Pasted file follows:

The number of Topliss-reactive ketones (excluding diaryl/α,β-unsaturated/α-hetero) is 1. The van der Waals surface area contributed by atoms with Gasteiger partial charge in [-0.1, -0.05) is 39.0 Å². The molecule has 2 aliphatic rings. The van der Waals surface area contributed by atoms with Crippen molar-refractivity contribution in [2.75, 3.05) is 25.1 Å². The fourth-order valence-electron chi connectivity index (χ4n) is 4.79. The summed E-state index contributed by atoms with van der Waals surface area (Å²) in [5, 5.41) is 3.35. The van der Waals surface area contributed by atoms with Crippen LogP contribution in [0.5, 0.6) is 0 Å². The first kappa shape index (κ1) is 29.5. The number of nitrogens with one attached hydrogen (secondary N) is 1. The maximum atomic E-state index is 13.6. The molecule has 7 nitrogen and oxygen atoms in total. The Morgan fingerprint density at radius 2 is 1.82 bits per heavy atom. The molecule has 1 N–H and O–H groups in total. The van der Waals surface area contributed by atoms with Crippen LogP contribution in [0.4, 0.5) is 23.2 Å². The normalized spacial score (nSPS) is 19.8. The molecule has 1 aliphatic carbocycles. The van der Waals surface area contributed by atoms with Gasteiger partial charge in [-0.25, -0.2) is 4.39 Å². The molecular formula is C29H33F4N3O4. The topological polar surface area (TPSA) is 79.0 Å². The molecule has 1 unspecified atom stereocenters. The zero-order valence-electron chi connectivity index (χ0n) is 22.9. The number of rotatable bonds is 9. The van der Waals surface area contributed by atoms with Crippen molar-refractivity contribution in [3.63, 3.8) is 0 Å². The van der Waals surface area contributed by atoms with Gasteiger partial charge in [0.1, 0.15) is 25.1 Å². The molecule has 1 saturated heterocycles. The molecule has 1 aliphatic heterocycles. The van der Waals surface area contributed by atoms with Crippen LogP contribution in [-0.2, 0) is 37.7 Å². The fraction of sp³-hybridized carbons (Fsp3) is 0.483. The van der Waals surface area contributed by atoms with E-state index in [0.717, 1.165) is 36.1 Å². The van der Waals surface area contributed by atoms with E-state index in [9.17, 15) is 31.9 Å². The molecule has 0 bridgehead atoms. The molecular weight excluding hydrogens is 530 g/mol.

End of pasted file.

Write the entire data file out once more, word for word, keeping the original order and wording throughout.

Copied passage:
The number of Topliss-reactive ketones (excluding diaryl/α,β-unsaturated/α-hetero) is 1. The van der Waals surface area contributed by atoms with Gasteiger partial charge in [-0.1, -0.05) is 39.0 Å². The molecule has 2 aliphatic rings. The van der Waals surface area contributed by atoms with Crippen molar-refractivity contribution in [2.75, 3.05) is 25.1 Å². The fourth-order valence-electron chi connectivity index (χ4n) is 4.79. The summed E-state index contributed by atoms with van der Waals surface area (Å²) in [5, 5.41) is 3.35. The van der Waals surface area contributed by atoms with Crippen LogP contribution in [0.5, 0.6) is 0 Å². The first kappa shape index (κ1) is 29.5. The number of nitrogens with one attached hydrogen (secondary N) is 1. The maximum atomic E-state index is 13.6. The molecule has 7 nitrogen and oxygen atoms in total. The Morgan fingerprint density at radius 2 is 1.82 bits per heavy atom. The molecule has 1 N–H and O–H groups in total. The van der Waals surface area contributed by atoms with Crippen LogP contribution in [0.4, 0.5) is 23.2 Å². The normalized spacial score (nSPS) is 19.8. The molecule has 1 aliphatic carbocycles. The van der Waals surface area contributed by atoms with Gasteiger partial charge in [-0.25, -0.2) is 4.39 Å². The molecular formula is C29H33F4N3O4. The topological polar surface area (TPSA) is 79.0 Å². The molecule has 1 unspecified atom stereocenters. The zero-order valence-electron chi connectivity index (χ0n) is 22.9. The number of rotatable bonds is 9. The van der Waals surface area contributed by atoms with Crippen molar-refractivity contribution in [3.63, 3.8) is 0 Å². The van der Waals surface area contributed by atoms with Gasteiger partial charge in [0.1, 0.15) is 25.1 Å². The molecule has 1 saturated heterocycles. The molecule has 1 aliphatic heterocycles. The van der Waals surface area contributed by atoms with Crippen LogP contribution in [-0.2, 0) is 37.7 Å². The fraction of sp³-hybridized carbons (Fsp3) is 0.483. The van der Waals surface area contributed by atoms with E-state index in [0.717, 1.165) is 36.1 Å². The van der Waals surface area contributed by atoms with E-state index in [9.17, 15) is 31.9 Å². The molecule has 0 bridgehead atoms. The molecular weight excluding hydrogens is 530 g/mol.